China locked down the Tibetan capital Saturday after the largest and most violent protests against its rule in the region in nearly two decades.
At least 10 people were killed when demonstrators rampaged through Lhasa, dashing Beijing's plans for a smooth run-up to August's Olympics.
Police broke up a protest by 200 Tibetans in Nepal's capital on Saturday, beating them with bamboo batons and arresting at least 20, as Tibetan exile communities ramped up demonstrations around the world.
Hundreds gathered peacefully for a candlelight vigil in Dharmsala, India, the headquarters of Tibet's government-in-exile. But gatherings in western China, the United States, Australia and India's capital descended into violence when police tried to disperse crowds of distraught exiles.
Streets in Lhasa were mostly empty Saturday as a curfew remained in place. Eyewitnesses described baton-wielding police patrolling streets as fires from Friday's violence smoldered. Reports of deaths and arrests were varied and could not be independently confirmed.
China's official Xinhua News Agency said 10 people - including two hotel employees and two shop owners - were burned to death, but no foreigners were hurt. The report did not give any other details.
Tibet's main exile group claimed Saturday that it had confirmed reports that Chinese authorities killed 30 Tibetan demonstrators and injured many more, and unconfirmed reports of over 100 deaths.
CBS News correspondent Barry Petersen reports that in Beijing today, the National People's Congress re-elected Hu Jintao as China's president ... the vote, not surprisingly, was unanimous.
Hu made his name in 1989 when he was the Communist party boss in Tibet where he moved quickly and harshly to put down similar protests by Tibetan monks.
This time around he is using the same playbook, act quickly, flood the streets with soldiers, and blame it all on Tibetans out to make trouble on the world stage for China.
The unrest comes two weeks before China's highly anticipated Olympic celebrations kick into high gear with the start of the torch relay, which passes through Tibet.
Sun Weide, a spokesman for the Beijing Olympics organizing committee, said the unrest would not have a negative impact on the Games or the torch relay.
Preparations to carry the Olympic torch across Mount Everest and across Tibet "have been proceeding very smoothly and according to schedule," Sun said.
"The hosting of the Beijing Games is the 100-year dream for Chinese people and I think the Chinese people, including our compatriots in Tibet, very much look forward to hosting the Games," Sun said.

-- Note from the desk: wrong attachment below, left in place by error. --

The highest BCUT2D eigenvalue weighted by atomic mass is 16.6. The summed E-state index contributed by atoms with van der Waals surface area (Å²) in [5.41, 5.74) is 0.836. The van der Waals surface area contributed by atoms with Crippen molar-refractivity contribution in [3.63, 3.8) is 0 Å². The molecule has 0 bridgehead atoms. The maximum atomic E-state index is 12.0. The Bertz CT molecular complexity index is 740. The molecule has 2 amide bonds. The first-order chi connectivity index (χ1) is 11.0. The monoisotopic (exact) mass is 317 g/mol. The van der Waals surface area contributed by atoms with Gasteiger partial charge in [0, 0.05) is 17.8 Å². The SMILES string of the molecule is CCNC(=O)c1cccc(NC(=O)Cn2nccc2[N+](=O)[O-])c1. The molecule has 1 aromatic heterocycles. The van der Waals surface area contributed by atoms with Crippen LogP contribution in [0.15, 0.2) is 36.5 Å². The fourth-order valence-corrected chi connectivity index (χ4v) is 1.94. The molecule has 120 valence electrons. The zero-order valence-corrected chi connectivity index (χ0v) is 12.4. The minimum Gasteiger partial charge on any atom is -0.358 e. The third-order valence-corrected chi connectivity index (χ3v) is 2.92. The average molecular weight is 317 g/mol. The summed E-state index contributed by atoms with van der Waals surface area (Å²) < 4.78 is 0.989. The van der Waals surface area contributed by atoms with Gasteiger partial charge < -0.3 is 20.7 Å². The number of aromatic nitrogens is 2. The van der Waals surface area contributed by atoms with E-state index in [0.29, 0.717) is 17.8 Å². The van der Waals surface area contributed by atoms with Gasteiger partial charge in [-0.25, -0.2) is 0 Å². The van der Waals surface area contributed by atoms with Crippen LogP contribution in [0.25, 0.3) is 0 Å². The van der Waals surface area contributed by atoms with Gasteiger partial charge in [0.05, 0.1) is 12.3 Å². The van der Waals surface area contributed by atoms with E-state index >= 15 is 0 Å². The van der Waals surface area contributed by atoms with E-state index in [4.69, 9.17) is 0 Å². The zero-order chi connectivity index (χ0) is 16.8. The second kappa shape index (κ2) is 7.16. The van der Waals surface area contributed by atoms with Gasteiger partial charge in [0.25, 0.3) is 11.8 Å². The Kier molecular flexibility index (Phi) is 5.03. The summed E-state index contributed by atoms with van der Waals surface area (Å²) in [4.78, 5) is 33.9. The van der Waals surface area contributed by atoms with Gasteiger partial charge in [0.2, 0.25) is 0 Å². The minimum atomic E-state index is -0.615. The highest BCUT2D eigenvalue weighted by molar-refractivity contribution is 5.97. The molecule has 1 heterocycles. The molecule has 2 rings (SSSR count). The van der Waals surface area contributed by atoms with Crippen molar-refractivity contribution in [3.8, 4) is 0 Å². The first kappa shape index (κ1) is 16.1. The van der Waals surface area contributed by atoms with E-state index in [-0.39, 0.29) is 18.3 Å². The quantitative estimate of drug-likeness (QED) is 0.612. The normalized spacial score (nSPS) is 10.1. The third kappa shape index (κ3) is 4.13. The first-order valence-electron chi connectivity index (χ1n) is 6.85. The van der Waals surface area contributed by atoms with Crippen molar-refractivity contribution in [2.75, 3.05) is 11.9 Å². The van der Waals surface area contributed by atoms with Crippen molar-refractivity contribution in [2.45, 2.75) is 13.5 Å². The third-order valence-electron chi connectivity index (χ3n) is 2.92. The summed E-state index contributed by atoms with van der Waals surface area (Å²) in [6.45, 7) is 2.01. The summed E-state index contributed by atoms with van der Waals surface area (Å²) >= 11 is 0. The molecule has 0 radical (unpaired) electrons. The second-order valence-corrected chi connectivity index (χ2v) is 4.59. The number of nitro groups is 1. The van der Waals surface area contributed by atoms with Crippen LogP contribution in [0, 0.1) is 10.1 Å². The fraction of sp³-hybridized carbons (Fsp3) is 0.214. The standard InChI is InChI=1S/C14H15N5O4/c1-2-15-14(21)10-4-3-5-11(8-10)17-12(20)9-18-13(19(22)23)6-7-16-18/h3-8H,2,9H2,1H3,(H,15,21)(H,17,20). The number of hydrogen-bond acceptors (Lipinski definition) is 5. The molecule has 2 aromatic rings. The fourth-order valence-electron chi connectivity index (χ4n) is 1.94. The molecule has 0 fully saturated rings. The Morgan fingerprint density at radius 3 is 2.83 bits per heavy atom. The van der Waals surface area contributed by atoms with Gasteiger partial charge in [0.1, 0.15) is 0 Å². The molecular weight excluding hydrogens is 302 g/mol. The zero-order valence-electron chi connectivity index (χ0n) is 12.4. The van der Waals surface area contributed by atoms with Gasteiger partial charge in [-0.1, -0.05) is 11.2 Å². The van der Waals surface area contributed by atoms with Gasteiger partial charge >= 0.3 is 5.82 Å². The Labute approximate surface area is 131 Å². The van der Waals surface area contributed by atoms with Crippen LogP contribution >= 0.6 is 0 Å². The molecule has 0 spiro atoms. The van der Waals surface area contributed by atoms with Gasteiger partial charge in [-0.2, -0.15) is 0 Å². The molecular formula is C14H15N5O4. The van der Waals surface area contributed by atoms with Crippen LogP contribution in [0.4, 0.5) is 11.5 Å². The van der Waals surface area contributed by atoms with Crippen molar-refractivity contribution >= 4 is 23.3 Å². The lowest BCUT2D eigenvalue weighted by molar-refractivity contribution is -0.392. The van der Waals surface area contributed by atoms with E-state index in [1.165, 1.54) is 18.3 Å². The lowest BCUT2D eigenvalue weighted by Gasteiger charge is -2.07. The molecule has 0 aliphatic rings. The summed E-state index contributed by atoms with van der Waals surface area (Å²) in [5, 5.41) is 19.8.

The United States and other governments have urged China to show restraint on the protesters. Meanwhile, International Olympic Committee President Jacques Rogge said a boycott of the Summer Games over China's crackdown would only hurt athletes. (See below.)
China's governor in Tibet vowed to punish the rioters, while law enforcement authorities urged protesters to turn themselves in by Tuesday or face unspecified punishment.
"We will deal harshly with these criminals in accordance with the law," Champa Phuntsok, chairman of the Tibetan government, told reporters in Beijing where he was attending a legislative meeting. "Beating, smashing, looting and burning - we absolutely condemn this sort of behavior. This plot is doomed to failure."
He blamed the protests on followers of the Dalai Lama, who fled into exile in 1959 after a failed uprising against Chinese rule and is still Tibet's widely revered spiritual leader.
From Dharamsala, India, the Dalai Lama appealed to China not to use force, saying he was "deeply concerned," and urged Tibetans "not to resort to violence."
Over the centuries, Tibet was at times part of China's dynastic empires. Communist forces invaded the region in 1950, to reclaim the Himalayan region and seize the commanding heights overlooking rival India.
The latest unrest began Monday, the anniversary of the 1959 uprising, when 300 monks from one monastery demanded the release of other monks detained last fall. But political demands soon came to the fore.
The violence erupted on the fifth day, after police tried to stop monks from protesting in central Lhasa, ordinary Tibetans vented pent-up anger on Chinese, hurling stones and torching shops and cars.
"The protesters yesterday went from attacking Chinese police to attacking innocent people very, very quickly," said a blog entry by a group of Westerners staying in a hotel in central Lhasa near the riot. "Many Tibetans were also caught in the crossfire."
On Saturday, Xinhua said Lhasa had "reverted to calm" and electricity and phone service, which had been cut for parts of Friday, was being restored.
A notice issued by Tibet's high court, prosecutors office and police department offered leniency for demonstrators who surrender before Tuesday. Otherwise, they will be "severely punished," according to a notice carried on official Web sites and confirmed by prosecutors.
Some shops in Lhasa were closed. Tourists were told to stay in their hotels and make plans to leave, but government staff were required to work.
"There's no conflict today. The streets look pretty quiet," said a woman who answered the telephone at the Lhasa Hotel.